Development aid workers are warning that the financial crisis has the potential to harm the world's poor. A recent study by an aid organization indicates that the EU is already lagging in its fight against poverty.
Small business training in Uganda, agricultural help in Afghanistan, pumps in desert areas - these are all projects supported by the European Union.
The EU is the largest provider of development aid in the world. More than half of all money for poor countries comes from the EU and its 27 member nations. The EU also supports trade by opening its markets to exports from developing countries, which account for almost 70 percent of the EU's agricultural imports. But development workers see the euro crisis as a threat to this success.
The lobby organization "One," which was co-founded by U2 singer Bono, fears that the financial crisis will lead to cuts in financial support to poor countries.
Johanna Stratmann from One's Brussels office told DW that her organization has been looking at this issue closely.
"We released a new report that shows the risk that the poorest people in the world will pay the price for the crisis in Europe," she said.
The EU is lagging behind
In a new report, One took a closer look at the European Union's promise to increase its financial support for the fight against poverty.
The EU and its member countries had committed themselves to invest 0.7 percent of Gross Domestic Product in development aid every year until 2015. Stratmann said that the EU is lagging behind this goal.
Last year, the average was 0.43 percent, which would mean that, "EU countries would have to raise an additional 43 billion euros by 2015 in order to fulfill this promise," she said.
The current amount of aid is a little over 51 billion euros.
EU aid helps finance health facilities, like this one in Dakar.
According to One's estimations, the total aid payments in 2015 would have to reach 94 billion euros to match each EU country's economic performance. Moreover, the EU promised that half of the aid increase would directly benefit sub-Saharan Africa. Some donor countries have moved away from that goal, said Stratmann.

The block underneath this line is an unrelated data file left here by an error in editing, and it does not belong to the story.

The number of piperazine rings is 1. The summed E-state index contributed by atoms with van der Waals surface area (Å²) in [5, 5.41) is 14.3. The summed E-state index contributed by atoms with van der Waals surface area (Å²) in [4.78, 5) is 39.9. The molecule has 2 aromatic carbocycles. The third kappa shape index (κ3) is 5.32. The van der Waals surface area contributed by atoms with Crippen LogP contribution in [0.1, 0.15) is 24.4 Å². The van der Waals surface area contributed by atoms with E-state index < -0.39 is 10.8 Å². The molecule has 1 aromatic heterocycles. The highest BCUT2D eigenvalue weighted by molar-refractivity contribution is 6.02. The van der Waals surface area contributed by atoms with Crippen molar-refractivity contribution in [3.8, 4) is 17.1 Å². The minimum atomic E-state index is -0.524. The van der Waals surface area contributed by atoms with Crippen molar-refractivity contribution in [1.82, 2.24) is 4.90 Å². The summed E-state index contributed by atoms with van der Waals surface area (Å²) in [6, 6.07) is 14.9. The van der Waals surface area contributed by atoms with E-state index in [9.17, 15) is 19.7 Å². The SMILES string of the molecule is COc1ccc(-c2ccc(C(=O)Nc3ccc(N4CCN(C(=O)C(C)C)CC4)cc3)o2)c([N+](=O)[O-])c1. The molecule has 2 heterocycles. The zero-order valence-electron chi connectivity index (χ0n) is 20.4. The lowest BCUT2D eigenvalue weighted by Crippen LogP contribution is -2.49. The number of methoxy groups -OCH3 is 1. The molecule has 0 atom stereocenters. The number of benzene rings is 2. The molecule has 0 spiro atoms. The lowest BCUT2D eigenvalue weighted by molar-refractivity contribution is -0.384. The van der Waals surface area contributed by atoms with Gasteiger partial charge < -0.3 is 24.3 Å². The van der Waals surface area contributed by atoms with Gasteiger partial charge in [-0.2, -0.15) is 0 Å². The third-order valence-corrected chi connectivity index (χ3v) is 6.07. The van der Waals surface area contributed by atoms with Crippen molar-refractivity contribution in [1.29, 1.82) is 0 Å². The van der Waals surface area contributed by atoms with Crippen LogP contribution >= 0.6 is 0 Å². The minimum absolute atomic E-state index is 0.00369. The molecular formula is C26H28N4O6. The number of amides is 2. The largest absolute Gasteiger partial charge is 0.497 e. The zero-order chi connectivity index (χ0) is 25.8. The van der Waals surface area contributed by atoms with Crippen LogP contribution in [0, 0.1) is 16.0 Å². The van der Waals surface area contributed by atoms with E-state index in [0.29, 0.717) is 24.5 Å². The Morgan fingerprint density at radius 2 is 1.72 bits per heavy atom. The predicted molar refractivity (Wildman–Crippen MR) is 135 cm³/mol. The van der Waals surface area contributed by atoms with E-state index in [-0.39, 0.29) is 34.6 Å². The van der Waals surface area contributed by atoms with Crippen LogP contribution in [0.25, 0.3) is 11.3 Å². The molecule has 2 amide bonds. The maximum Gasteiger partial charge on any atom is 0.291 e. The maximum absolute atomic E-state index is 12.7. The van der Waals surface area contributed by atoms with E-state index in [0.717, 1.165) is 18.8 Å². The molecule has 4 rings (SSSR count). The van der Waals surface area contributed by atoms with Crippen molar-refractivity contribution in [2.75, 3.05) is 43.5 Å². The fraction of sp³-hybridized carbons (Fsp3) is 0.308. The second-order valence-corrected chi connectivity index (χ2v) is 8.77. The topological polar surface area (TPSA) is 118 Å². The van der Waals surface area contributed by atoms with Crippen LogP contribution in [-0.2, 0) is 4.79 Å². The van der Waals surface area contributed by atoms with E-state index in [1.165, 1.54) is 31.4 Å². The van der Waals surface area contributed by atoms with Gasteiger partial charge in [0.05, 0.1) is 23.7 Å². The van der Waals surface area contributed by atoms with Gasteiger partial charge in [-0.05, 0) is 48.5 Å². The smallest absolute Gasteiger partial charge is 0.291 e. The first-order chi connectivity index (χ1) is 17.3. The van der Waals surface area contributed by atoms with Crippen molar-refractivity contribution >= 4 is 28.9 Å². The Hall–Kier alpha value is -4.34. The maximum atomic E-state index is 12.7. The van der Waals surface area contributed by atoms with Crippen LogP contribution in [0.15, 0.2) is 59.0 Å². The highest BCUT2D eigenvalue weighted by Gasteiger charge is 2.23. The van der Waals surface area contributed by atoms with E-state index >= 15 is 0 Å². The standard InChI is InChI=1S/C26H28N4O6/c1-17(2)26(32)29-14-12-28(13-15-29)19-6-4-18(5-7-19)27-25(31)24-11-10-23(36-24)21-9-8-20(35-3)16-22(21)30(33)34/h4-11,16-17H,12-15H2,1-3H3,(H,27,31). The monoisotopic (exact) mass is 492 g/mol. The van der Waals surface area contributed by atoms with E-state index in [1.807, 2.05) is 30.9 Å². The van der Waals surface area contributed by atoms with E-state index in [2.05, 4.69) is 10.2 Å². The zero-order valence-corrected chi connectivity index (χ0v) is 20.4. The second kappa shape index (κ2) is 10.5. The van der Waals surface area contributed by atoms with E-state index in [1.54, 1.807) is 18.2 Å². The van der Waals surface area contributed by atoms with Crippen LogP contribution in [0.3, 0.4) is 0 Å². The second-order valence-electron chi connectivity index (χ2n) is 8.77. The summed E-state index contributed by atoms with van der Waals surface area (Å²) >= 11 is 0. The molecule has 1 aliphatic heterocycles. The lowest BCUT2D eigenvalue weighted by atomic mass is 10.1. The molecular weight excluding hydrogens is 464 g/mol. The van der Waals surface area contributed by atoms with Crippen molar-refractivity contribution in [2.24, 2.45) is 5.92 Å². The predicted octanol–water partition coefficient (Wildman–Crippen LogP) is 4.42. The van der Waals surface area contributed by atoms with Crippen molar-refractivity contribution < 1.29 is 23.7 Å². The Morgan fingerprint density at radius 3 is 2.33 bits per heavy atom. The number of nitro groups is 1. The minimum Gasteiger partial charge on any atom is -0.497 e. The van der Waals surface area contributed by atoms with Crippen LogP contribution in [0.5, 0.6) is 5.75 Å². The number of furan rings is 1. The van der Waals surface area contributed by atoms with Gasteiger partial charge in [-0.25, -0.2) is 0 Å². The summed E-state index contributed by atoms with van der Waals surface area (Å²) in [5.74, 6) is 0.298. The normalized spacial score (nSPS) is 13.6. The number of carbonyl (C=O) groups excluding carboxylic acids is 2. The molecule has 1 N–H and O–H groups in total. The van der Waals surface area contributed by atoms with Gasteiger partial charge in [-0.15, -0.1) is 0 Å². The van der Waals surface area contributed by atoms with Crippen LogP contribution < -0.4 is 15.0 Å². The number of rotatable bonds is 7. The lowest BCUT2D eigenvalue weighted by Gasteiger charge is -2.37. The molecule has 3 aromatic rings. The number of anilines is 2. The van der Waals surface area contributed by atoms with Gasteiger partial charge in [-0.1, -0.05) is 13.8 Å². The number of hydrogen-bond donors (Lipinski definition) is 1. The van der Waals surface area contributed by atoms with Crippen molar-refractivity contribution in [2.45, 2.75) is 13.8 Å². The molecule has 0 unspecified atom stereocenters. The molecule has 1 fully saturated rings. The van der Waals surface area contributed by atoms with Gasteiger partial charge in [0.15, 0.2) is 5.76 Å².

"We're 20 billion euros away from the goal in this case. That means there's still a lot to do even if the EU is doing well globally," said Stratmann.
The EU has a difficult task keeping up its development aid targets in light of the amount of money it must use to battle the economic crisis. Rescuing the Spanish banks alone cost it 100 billion euros, which is why the German Development Institute (DIE) in Bonn has a pessimistic view of the situation. Mario Negre from DIE has little hope that the EU can increase its aid to the amount promised, saying that the EU member states are showing less ambition in this area.
"We probably won't be able to do that. It's more likely that the average level of commitment will decline this year," Negre told DW.
It's hardly surprising that the European countries hardest hit by the financial crisis, like Spain and Greece, have made the largest cuts to their development aid. On the other hand, other nations have increased their funding, such as Germany, Sweden, and Belgium. This shows that people can continue to help others even in times of economic hardship, said Stratmann.
Proud of its contributions
Piebalgs says EU aid has made an impact around the globe.
Despite their criticisms, the experts agree that the EU is doing a good job. It is still the only group of nations which has the announced goal of increasing its development aid.
EU Commissioner for Development, Andris Piebalgs, is proud of what the EU has contributed up until now. During a speech in Brussels, he said that the aid provided over the last decade has made a difference.
"Whether it's in a hospital in Djibouti or South Sudan, at a wind park in Vanuatu in the South Pacific or in a medical laboratory in Afghanistan," said Piebalgs, "I have seen with my own eyes what our help has accomplished."
What does the future hold?
The European Union will soon reveal its future development aid strategy. The member nations are currently negotiating the EU budget for 2014 through 2020. During these talks, the members will determine how much money will be poured into the financial crisis, as well as how important the EU believes help for developing nations really is in tough times.
Autor: Ralf Bosen / kms
Editor: Michael Lawton